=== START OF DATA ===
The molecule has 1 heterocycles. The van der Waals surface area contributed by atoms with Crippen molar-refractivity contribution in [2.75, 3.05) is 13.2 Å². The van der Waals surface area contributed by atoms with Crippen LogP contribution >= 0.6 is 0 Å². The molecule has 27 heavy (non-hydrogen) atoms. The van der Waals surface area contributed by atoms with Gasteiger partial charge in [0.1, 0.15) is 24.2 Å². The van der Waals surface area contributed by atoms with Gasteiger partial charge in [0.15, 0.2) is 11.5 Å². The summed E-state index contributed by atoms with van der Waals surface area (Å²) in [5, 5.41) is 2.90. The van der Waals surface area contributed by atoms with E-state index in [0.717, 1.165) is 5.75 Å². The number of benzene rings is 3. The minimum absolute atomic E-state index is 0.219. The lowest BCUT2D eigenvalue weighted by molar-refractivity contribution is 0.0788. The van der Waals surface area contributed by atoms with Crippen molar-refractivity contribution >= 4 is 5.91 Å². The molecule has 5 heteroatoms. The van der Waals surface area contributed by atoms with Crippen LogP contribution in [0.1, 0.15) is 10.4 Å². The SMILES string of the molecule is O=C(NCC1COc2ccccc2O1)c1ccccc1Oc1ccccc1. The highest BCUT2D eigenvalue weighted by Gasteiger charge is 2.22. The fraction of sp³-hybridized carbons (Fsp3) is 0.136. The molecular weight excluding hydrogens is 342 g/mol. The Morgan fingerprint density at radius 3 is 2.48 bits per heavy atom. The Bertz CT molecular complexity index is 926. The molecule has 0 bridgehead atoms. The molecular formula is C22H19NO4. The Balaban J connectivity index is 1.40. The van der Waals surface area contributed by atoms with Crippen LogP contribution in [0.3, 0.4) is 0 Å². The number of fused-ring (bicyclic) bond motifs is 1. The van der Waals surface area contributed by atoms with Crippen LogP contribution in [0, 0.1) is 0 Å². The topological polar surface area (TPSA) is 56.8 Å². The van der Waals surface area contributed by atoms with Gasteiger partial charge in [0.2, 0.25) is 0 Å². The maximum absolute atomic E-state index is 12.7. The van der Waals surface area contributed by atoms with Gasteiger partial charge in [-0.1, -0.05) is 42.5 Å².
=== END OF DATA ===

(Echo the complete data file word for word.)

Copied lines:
The molecule has 1 heterocycles. The van der Waals surface area contributed by atoms with Crippen molar-refractivity contribution in [2.75, 3.05) is 13.2 Å². The van der Waals surface area contributed by atoms with Crippen LogP contribution >= 0.6 is 0 Å². The molecule has 27 heavy (non-hydrogen) atoms. The van der Waals surface area contributed by atoms with Gasteiger partial charge in [0.1, 0.15) is 24.2 Å². The van der Waals surface area contributed by atoms with Gasteiger partial charge in [0.15, 0.2) is 11.5 Å². The summed E-state index contributed by atoms with van der Waals surface area (Å²) in [5, 5.41) is 2.90. The van der Waals surface area contributed by atoms with E-state index in [0.717, 1.165) is 5.75 Å². The number of benzene rings is 3. The minimum absolute atomic E-state index is 0.219. The lowest BCUT2D eigenvalue weighted by molar-refractivity contribution is 0.0788. The van der Waals surface area contributed by atoms with Crippen molar-refractivity contribution >= 4 is 5.91 Å². The molecule has 5 heteroatoms. The van der Waals surface area contributed by atoms with Crippen LogP contribution in [0.1, 0.15) is 10.4 Å². The SMILES string of the molecule is O=C(NCC1COc2ccccc2O1)c1ccccc1Oc1ccccc1. The highest BCUT2D eigenvalue weighted by Gasteiger charge is 2.22. The fraction of sp³-hybridized carbons (Fsp3) is 0.136. The molecular weight excluding hydrogens is 342 g/mol. The Morgan fingerprint density at radius 3 is 2.48 bits per heavy atom. The Bertz CT molecular complexity index is 926. The molecule has 0 bridgehead atoms. The molecular formula is C22H19NO4. The Balaban J connectivity index is 1.40. The van der Waals surface area contributed by atoms with Crippen LogP contribution in [0.3, 0.4) is 0 Å². The number of fused-ring (bicyclic) bond motifs is 1. The van der Waals surface area contributed by atoms with Crippen LogP contribution in [0, 0.1) is 0 Å². The topological polar surface area (TPSA) is 56.8 Å². The van der Waals surface area contributed by atoms with Gasteiger partial charge in [0.2, 0.25) is 0 Å². The maximum absolute atomic E-state index is 12.7. The van der Waals surface area contributed by atoms with Gasteiger partial charge in [-0.1, -0.05) is 42.5 Å².